In listening to the story of this teenager Gary Chapman asked him what life at home had been like when he was younger. The teenager shared that previously things had been good between him and his parents. He shared that they had been kind and supportive of him, constantly encouraging him and saying nice things to him, but in more recent times, he felt that his parents had become constantly critical of him and it felt like they never had anything good to say to him any-more.
The way the teenager spoke particularly about the way his parents had spoken to him as a child and now how they would speak to him as a teenager made Gary Chapman alert and aware to the fact that it was likely that for this young person, affirming words could be his primary language of love, the primary way in which he not only gave love, but also received it. As things began to deteriorate at home, his parents had begun to speak less and less in his primary language of love leaving him feeling empty and devoid of love at home and thus unable to respond in love back to his parents.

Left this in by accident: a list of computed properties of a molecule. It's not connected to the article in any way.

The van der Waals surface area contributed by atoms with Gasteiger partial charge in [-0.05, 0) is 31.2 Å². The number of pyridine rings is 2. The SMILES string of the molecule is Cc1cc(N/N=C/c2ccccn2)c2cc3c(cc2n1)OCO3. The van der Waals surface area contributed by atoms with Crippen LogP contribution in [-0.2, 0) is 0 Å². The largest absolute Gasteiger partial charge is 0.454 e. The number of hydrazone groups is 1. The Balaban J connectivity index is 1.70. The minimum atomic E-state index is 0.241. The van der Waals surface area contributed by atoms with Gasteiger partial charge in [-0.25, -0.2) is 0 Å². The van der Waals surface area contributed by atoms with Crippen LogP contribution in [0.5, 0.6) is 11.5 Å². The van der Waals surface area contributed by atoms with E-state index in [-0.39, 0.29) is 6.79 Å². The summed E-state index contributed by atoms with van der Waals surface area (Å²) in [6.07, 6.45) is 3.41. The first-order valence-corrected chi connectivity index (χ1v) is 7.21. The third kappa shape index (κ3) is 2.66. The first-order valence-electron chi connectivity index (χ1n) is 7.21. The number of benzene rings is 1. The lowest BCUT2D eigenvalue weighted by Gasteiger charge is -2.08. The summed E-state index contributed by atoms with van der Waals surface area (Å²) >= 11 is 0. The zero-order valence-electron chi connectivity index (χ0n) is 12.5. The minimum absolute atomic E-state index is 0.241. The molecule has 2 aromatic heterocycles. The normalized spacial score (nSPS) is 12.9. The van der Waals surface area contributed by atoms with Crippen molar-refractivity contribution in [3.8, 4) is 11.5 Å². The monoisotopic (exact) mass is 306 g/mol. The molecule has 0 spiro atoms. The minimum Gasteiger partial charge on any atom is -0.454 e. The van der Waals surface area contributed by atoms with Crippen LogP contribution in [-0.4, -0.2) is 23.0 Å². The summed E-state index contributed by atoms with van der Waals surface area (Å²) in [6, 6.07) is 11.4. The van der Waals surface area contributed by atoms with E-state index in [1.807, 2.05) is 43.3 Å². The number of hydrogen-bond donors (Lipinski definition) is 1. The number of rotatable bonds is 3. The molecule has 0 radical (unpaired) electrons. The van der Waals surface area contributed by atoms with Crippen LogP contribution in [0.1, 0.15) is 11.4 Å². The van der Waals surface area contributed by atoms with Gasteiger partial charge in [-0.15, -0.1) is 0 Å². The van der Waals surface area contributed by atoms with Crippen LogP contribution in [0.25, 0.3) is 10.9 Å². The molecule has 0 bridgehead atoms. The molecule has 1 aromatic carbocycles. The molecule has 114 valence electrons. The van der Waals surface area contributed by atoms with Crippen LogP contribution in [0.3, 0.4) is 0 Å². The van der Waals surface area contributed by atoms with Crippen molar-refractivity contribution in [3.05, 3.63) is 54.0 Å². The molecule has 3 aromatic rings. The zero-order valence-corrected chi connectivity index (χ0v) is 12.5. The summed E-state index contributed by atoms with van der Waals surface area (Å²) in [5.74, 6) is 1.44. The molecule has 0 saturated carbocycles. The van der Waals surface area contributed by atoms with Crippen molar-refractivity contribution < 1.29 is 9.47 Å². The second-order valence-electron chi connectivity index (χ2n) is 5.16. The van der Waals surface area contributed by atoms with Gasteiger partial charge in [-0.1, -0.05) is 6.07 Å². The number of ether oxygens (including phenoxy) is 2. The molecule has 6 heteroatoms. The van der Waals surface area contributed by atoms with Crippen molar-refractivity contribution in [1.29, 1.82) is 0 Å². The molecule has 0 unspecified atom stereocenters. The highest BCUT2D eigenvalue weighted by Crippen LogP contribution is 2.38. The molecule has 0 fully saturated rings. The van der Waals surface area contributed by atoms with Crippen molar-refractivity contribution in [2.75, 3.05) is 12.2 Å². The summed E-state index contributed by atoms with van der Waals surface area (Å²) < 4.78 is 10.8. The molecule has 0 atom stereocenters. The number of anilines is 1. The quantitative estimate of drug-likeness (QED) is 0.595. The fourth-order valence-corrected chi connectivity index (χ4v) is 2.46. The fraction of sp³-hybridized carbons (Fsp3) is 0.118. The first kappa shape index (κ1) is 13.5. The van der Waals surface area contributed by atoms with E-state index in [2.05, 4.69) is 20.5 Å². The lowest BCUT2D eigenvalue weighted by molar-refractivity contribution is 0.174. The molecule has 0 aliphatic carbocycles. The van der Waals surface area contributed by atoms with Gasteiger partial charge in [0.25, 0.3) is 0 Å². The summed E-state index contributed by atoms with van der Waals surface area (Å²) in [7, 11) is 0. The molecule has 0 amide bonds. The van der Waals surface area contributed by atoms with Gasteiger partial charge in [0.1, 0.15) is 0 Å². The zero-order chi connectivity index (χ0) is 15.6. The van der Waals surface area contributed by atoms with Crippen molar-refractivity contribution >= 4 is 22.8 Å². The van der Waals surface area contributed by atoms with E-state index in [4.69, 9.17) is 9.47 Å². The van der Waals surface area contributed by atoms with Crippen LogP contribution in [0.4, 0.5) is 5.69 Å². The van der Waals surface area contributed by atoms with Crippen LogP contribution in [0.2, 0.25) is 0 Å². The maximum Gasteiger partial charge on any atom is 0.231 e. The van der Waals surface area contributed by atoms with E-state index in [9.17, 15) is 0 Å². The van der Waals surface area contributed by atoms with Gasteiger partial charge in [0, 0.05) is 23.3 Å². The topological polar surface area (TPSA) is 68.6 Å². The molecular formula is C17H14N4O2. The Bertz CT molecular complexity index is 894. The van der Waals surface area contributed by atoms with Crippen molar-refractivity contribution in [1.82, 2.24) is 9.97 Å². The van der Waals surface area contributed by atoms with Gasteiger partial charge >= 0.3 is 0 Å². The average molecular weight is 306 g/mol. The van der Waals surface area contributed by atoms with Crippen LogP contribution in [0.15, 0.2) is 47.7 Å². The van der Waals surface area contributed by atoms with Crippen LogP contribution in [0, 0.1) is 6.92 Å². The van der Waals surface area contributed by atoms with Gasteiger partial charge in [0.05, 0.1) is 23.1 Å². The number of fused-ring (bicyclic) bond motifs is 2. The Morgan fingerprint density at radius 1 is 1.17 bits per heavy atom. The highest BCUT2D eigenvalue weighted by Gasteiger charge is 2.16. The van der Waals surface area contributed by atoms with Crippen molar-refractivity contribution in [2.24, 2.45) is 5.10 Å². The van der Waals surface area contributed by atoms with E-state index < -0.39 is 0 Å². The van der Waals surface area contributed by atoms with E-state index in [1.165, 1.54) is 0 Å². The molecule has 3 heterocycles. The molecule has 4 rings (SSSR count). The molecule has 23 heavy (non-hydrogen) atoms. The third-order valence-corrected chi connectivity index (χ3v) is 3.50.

In the Gospel stories, we see on many occasions how Jesus knew how to use affirming words to other people as an important language of love.
I think of the story of Simon, who Jesus gives the nickname ‘Peter’ which means ‘The Rock’. Jesus sees not just the surface of Simon’s life. He sees not just the impetuous, head-strong and impulsive person that he seems to be, but Jesus also sees all that Simon can become, the hidden potential that lies within him, and that, one day, he would become a strong foundational leader in community of Jesus. And so as a way of affirming Simon, and this potential which Jesus sees lies within him, and as a way of drawing out Simon’s deeper potential for stability and strength, Jesus gives him the nick-name Peter. Jesus speaks to Simon, the language of affirming words to help him grow into his true potential as Peter, the Rock on which the Church would be built. Every time Jesus, and others would call him by this nickname, Peter, the Rock, it became a word of affirmation, affirming all that Simon could become.